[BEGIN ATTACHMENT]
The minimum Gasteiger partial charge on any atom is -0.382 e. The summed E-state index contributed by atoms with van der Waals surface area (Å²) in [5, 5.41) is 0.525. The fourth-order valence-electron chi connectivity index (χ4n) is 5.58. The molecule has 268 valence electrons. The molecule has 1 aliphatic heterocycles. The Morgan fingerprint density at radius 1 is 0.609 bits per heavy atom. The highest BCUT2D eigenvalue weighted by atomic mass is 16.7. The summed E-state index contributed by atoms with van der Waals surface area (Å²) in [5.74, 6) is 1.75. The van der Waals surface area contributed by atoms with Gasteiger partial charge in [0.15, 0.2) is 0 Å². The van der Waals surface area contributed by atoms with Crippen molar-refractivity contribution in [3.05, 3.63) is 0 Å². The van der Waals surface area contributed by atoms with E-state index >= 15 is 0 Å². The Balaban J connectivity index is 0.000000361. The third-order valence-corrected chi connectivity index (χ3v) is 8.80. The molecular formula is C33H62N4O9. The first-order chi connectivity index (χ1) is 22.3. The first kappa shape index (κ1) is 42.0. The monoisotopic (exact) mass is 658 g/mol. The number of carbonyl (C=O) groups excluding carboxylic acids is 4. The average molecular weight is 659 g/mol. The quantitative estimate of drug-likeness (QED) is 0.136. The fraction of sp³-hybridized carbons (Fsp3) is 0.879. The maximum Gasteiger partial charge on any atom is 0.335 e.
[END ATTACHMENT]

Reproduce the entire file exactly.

The minimum Gasteiger partial charge on any atom is -0.382 e. The summed E-state index contributed by atoms with van der Waals surface area (Å²) in [5, 5.41) is 0.525. The fourth-order valence-electron chi connectivity index (χ4n) is 5.58. The molecule has 268 valence electrons. The molecule has 1 aliphatic heterocycles. The Morgan fingerprint density at radius 1 is 0.609 bits per heavy atom. The highest BCUT2D eigenvalue weighted by atomic mass is 16.7. The summed E-state index contributed by atoms with van der Waals surface area (Å²) in [5.74, 6) is 1.75. The van der Waals surface area contributed by atoms with Gasteiger partial charge in [0.15, 0.2) is 0 Å². The van der Waals surface area contributed by atoms with Crippen molar-refractivity contribution in [3.05, 3.63) is 0 Å². The van der Waals surface area contributed by atoms with E-state index >= 15 is 0 Å². The Balaban J connectivity index is 0.000000361. The third-order valence-corrected chi connectivity index (χ3v) is 8.80. The molecular formula is C33H62N4O9. The first-order chi connectivity index (χ1) is 22.3. The first kappa shape index (κ1) is 42.0. The monoisotopic (exact) mass is 658 g/mol. The number of carbonyl (C=O) groups excluding carboxylic acids is 4. The average molecular weight is 659 g/mol. The quantitative estimate of drug-likeness (QED) is 0.136. The fraction of sp³-hybridized carbons (Fsp3) is 0.879. The maximum Gasteiger partial charge on any atom is 0.335 e.